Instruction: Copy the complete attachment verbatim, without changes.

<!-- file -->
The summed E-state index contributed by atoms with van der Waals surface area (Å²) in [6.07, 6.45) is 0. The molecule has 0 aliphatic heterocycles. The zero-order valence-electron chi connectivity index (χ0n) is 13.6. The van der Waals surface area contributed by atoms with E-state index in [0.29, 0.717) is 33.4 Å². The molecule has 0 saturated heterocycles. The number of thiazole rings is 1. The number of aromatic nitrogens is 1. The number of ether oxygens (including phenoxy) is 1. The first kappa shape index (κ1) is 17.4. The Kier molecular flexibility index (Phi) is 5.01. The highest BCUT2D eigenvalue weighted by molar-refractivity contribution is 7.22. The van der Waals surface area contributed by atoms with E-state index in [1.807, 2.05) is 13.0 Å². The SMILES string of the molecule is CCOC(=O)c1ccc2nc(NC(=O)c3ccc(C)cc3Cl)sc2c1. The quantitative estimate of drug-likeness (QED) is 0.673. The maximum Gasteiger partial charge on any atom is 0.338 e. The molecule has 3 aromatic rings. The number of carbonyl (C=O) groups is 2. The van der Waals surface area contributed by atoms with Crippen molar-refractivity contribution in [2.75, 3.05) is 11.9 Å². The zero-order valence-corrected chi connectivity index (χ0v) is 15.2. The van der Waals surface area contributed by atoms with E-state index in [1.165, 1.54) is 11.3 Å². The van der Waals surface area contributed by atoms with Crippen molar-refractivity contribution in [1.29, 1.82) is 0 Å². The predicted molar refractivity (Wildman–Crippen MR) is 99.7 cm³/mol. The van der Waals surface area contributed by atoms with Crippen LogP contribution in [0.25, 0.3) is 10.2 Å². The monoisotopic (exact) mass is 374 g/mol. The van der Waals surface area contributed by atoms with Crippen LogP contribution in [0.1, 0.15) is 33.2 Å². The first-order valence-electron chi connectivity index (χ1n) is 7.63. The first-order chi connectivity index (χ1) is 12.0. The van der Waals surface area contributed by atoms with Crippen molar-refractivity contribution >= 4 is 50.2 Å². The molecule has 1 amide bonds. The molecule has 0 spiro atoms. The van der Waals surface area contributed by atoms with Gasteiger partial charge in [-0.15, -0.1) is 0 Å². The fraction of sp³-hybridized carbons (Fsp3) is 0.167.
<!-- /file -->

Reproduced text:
The summed E-state index contributed by atoms with van der Waals surface area (Å²) in [6.07, 6.45) is 0. The molecule has 0 aliphatic heterocycles. The zero-order valence-electron chi connectivity index (χ0n) is 13.6. The van der Waals surface area contributed by atoms with E-state index in [0.29, 0.717) is 33.4 Å². The molecule has 0 saturated heterocycles. The number of thiazole rings is 1. The number of aromatic nitrogens is 1. The number of ether oxygens (including phenoxy) is 1. The first kappa shape index (κ1) is 17.4. The Kier molecular flexibility index (Phi) is 5.01. The highest BCUT2D eigenvalue weighted by molar-refractivity contribution is 7.22. The van der Waals surface area contributed by atoms with E-state index in [1.807, 2.05) is 13.0 Å². The SMILES string of the molecule is CCOC(=O)c1ccc2nc(NC(=O)c3ccc(C)cc3Cl)sc2c1. The quantitative estimate of drug-likeness (QED) is 0.673. The maximum Gasteiger partial charge on any atom is 0.338 e. The molecule has 3 aromatic rings. The number of carbonyl (C=O) groups is 2. The van der Waals surface area contributed by atoms with Crippen molar-refractivity contribution in [2.75, 3.05) is 11.9 Å². The zero-order valence-corrected chi connectivity index (χ0v) is 15.2. The van der Waals surface area contributed by atoms with E-state index in [1.165, 1.54) is 11.3 Å². The van der Waals surface area contributed by atoms with Crippen molar-refractivity contribution in [1.29, 1.82) is 0 Å². The predicted molar refractivity (Wildman–Crippen MR) is 99.7 cm³/mol. The van der Waals surface area contributed by atoms with Crippen LogP contribution in [0.25, 0.3) is 10.2 Å². The monoisotopic (exact) mass is 374 g/mol. The van der Waals surface area contributed by atoms with Crippen LogP contribution in [0.1, 0.15) is 33.2 Å². The first-order valence-electron chi connectivity index (χ1n) is 7.63. The first-order chi connectivity index (χ1) is 12.0. The van der Waals surface area contributed by atoms with Crippen molar-refractivity contribution >= 4 is 50.2 Å². The molecule has 1 amide bonds. The molecule has 0 spiro atoms. The van der Waals surface area contributed by atoms with Gasteiger partial charge in [-0.15, -0.1) is 0 Å². The fraction of sp³-hybridized carbons (Fsp3) is 0.167.